The recent use of the site for education and child welfare reflects changes in society that were just taking root when Barnard visited the area. On the site of the old Provan Mill now stands the Molendinar Community Centre. Where once young children worked they can now go to play.

Monday, 2 August 2010

Glasgow Part 5 – Yoker Distillery

My trip to Yoker was one of those magical days that help to make a venture such as this a joy to be part of.

I was in an uncertain mood at first as I approached Yoker. Uncertain of what I would find there, if anything, and uncertain if visiting the sites of these long gone distilleries (almost half of Barnard’s list) was going to be of any real value at all. How unnecessary my worrying turned out to be!

Barnard describes his route “…through the prettiest suburb of Glasgow, and our journey was a pleasant one. Just before we reached our destination we noticed an all pervading odour of Whisky in the air, and were not surprised shortly afterwards to see the buildings of the Distillery…” Barnard later describes Glasgow as “only six miles off”. His journey was by train from Queen Street station, the line to Yoker having been opened just three years earlier and with a siding that extended into the grounds of the distillery.

Yoker has since been absorbed into Glasgow City, just as the Camlachie of my previous visit had been, and now stands on the boundary between Glasgow and Clydebank. My drive along Dumbarton Road no longer presented the prettiest of suburbs, and the all pervading odour coming through the ventilation of my car was a seaweed smell from the old docks along the Clyde. The buildings of the Distillery are, sadly, long since gone.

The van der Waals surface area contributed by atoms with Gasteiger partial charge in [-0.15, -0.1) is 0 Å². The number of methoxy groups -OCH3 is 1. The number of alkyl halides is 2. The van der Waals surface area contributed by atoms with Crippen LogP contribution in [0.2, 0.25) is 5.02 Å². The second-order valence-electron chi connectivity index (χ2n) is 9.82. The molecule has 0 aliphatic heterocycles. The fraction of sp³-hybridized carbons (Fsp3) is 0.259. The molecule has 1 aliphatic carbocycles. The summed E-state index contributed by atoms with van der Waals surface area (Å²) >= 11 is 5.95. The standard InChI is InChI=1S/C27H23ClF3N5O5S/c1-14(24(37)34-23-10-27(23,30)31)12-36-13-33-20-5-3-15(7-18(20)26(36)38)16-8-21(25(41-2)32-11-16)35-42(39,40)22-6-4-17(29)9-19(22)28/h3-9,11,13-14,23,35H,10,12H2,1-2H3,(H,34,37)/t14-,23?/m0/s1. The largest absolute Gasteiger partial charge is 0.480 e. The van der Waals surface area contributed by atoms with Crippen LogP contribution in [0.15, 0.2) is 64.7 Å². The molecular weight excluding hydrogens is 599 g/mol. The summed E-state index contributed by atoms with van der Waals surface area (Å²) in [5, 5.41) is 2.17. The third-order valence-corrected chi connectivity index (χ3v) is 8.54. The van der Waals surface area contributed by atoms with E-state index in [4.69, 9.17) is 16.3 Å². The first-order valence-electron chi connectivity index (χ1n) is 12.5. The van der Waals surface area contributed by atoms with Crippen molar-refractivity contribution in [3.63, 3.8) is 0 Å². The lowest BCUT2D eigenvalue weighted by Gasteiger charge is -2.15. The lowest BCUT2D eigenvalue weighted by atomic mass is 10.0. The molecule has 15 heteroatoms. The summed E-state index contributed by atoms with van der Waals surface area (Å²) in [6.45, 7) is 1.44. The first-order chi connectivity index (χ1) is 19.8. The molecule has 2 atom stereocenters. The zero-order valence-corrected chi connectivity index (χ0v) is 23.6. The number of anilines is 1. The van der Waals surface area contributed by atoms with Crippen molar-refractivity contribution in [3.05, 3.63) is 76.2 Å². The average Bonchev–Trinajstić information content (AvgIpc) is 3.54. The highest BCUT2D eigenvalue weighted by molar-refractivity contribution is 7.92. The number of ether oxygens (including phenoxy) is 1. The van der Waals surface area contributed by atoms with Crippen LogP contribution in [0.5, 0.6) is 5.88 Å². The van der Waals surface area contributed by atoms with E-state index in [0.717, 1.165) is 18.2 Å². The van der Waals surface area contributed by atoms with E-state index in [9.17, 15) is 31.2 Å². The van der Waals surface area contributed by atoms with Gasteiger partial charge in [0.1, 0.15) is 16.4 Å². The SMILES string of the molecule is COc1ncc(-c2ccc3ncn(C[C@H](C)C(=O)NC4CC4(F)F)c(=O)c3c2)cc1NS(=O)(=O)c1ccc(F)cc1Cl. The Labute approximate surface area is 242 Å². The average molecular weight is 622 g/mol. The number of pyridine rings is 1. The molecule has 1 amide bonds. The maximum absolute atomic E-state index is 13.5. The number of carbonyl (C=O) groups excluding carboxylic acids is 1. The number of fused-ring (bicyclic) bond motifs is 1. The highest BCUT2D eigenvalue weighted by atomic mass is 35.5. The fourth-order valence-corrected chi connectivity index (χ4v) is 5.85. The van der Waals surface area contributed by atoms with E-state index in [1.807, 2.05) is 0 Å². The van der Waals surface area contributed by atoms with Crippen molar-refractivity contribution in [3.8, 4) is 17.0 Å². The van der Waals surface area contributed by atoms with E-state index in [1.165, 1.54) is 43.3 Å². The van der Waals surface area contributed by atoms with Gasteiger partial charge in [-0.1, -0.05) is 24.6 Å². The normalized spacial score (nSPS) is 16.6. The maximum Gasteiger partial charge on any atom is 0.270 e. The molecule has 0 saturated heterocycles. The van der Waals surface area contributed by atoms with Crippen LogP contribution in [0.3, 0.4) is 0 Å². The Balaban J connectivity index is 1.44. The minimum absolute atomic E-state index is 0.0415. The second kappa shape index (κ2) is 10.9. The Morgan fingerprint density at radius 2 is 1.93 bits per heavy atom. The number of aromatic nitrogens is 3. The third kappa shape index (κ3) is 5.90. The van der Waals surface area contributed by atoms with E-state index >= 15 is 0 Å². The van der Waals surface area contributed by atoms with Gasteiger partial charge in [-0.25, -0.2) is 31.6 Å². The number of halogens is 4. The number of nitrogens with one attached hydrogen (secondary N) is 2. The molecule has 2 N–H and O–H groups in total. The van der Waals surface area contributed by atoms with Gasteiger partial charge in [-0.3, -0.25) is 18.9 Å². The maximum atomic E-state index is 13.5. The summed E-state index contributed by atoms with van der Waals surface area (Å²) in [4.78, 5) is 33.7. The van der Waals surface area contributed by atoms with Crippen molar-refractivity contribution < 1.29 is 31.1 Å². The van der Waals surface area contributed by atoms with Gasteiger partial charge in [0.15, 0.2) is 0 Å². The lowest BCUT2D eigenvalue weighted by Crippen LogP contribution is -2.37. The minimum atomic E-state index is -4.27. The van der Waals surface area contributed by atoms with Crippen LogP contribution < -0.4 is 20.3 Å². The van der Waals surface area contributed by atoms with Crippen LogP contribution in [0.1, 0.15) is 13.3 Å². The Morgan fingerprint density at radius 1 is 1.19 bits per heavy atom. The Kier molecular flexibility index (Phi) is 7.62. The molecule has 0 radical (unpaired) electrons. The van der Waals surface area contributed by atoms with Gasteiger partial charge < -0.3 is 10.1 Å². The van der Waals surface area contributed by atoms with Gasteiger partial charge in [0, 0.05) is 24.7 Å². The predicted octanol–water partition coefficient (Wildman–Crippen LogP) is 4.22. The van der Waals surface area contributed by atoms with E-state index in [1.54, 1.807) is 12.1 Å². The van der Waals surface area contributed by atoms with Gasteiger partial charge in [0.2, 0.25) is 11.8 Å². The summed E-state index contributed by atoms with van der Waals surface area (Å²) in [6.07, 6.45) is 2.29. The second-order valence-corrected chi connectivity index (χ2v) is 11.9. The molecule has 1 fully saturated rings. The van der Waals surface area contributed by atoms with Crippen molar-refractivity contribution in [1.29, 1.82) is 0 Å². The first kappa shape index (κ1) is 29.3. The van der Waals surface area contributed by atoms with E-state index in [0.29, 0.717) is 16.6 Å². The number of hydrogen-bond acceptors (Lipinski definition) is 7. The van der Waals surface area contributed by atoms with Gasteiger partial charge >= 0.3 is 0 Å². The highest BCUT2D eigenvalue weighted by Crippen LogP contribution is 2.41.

Yoker Parish Church
Yoker Parish Church
I soon found the site where the distillery had once stood, at the corner of what is now Hawick Street and Dumbarton Road. I parked beside Yoker Parish Church and am immediately curious about the church as it’s not recorded on the NLS map I had researched. I decided to enquire further about its history and the parishioner volunteers who were tending the grounds directed me inside to where a coffee morning was being held. I was soon introduced to the minister, Reverend Karen Hendry, who informs me that the church was founded in 1895 and there was no record of a church on the site before then.

On hearing the purpose of my visit the very engaging Rev. Hendry began to find ways to keep me on the premises. An offer of coffee was tempting after my long drive from Edinburgh but I had just arrived and was keen to explore the area first. I promised to return later for a coffee and then I was informed about a book that may help my research into the area. Both Sides of the Burn (BSotB) is a history of Yoker, written by the senior pupils of Yoker Secondary School and published in 1966. Intrigued, I consider looking in a local library to find it, make my excuses, and head out to find evidence of the distillery.

Yoker Distillery